The Big Nothing of Data

“data is the new oil”… one of the quotes you get to see often lately. Basically there is nothing wrong with this. Unfortunately I often see a large focus on the gathering, generating and storing of large amounts of data. And because we are so fond of sticking labels, we have a label for this too. We call this ‘data hoarding’.

data hoarders
There might be a good reason for this data hoarding. Because everyone is ‘into’ big data you have to be there too, don’t we?  The lack of clear definition doesn’t help here at all. Just by hoarding huge amounts of data you actually can claim being into Big Data. If that’s all you need you can rest assure and stop reading any further.

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I use a different definition for Big Data. I don’t use 3, 4, 5 of even more V’s (which apparently need to be used to define Big Data or Analytics). My starting point for discussing Big Data is the purpose of it. And there is just one purpose (challenge me please). This purpose is to generate insights. Insights are the corner stones for decision making (other corner stones might be blindness, intuition, emotions, and so on).

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Everyone knows that the best decision making is based on facts. And this is were data can play its role. But just throwing huge amounts at a decision maker probable doesn’t do the trick. This data needs to be prepared, sliced, diced, analyzed and so on before it can do its magic. This is where the data analytics come into play.

boss-chart
So should we just throw large amounts of data to the data analytical person (data scientist)? He or she will probably like it but whether or not this leads to results remains the question. This then all too much depends on serendipity and that just don’t passes your doorstep frequently enough. So, this process of data analytics (or data science) needs to be guided. I must admit that allowing data scientists to just have their way with data is also good. Innovation is sparked by creativity and creativity is sparked by degrees of freedom (in my opinion at least).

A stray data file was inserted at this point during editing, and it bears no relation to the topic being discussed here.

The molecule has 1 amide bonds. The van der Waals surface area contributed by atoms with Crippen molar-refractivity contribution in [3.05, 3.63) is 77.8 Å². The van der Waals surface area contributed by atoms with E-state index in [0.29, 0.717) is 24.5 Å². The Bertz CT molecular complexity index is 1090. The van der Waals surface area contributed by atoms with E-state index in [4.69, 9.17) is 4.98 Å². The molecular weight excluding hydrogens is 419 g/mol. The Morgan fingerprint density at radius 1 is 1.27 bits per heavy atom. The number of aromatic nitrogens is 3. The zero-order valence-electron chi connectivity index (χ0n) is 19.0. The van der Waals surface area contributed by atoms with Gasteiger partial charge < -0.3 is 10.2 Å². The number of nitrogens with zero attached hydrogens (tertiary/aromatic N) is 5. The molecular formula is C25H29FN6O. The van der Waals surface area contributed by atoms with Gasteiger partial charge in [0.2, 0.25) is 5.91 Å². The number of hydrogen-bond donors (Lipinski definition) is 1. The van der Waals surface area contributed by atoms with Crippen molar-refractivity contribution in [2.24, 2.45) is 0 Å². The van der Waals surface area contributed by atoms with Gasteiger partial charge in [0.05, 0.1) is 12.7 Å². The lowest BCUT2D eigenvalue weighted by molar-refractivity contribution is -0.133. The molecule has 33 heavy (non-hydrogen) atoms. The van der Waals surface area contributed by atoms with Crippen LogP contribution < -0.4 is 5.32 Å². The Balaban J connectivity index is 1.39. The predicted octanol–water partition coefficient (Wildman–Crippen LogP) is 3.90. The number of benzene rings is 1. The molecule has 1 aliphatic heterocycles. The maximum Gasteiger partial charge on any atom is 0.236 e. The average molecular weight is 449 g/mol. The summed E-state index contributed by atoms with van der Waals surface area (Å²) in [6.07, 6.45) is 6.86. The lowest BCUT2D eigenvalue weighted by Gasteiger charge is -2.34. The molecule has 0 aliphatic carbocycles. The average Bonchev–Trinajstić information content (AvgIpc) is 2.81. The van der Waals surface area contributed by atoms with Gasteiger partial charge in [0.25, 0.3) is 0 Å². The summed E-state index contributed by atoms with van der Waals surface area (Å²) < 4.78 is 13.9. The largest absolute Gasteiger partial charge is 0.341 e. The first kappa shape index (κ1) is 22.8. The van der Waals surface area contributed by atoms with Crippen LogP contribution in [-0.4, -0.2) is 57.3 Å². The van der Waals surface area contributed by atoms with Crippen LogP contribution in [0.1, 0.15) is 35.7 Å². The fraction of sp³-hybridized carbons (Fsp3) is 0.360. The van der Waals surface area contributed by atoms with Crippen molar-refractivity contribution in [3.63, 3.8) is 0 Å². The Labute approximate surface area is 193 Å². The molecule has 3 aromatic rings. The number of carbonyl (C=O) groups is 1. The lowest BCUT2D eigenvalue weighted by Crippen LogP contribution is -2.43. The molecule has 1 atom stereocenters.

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I just learned from a Coursera course on Data Science that the question of what to analyze is even more important than the data itself. This question is the guiding mechanism for data science (call it structured data science).
So there is a holy matrimony between in obtaining valuable insights:

1. The decision maker and his question; and
2. The Data Scientist and his data skills; and
3. The Data and its uncaptured potential
4. The Subject Matter expert and his knowledge of the meaning and use of the data

gold-wedding-rings

And then there is this thing called IoT (Internet of Things). I don’t want to go very in depth in IoT, but basically it does two things:

1. It generates events which trigger a predefined action (mostly of another device)
2. It generates data, more data and even more data.

Data generated from IoT is often described in terms of providing the factual foundation for decision making. This can only be true if this data is processed by proper data science and guided or structured by a proper demand for insights.
There are several angles for  demand for insights accompanied by various forms of data analysis:
1. Searching for relationships with a population that are yet unknown. This is the basic level of data analysis and is called Exploratory Analysis.
2. Trying do say something of a larger population by looking at a smaller sample group. This is called Inferential Analysis.
3. Trying to predict outcomes for objects based on the analysis of the data for other objects. This is called Predictive Analysis.
4. Investigating the effect of changing one variable onto another variable. This is called Causal Analysis.
5. Investigating how exactly changes in variables lead to changes in other variables for individual objects. This is called Mechanistic Analysis.
The more precise the question, the deeper the analysis goes. The deeper the analysis goes, the broader and deeper the capabilities of the data scientist have to go.
In conclusion I have to say that undertaking a path of Big data requires more than just hoarding data. It requires the deliberate and careful built-up of analytical capabilities, the definition of the business questions that guide the development of insights and the involvement of subject matter expert who are capable of putting everything into perspective.
Without these, Big Data is nothing!

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Over rmakker

Bedrijfskundige ICT-er, getrouwd, twee kinderen, ICT Manager met diverse professionele interesses zoals: Big Data, Security, Integraties, Management, Mensen
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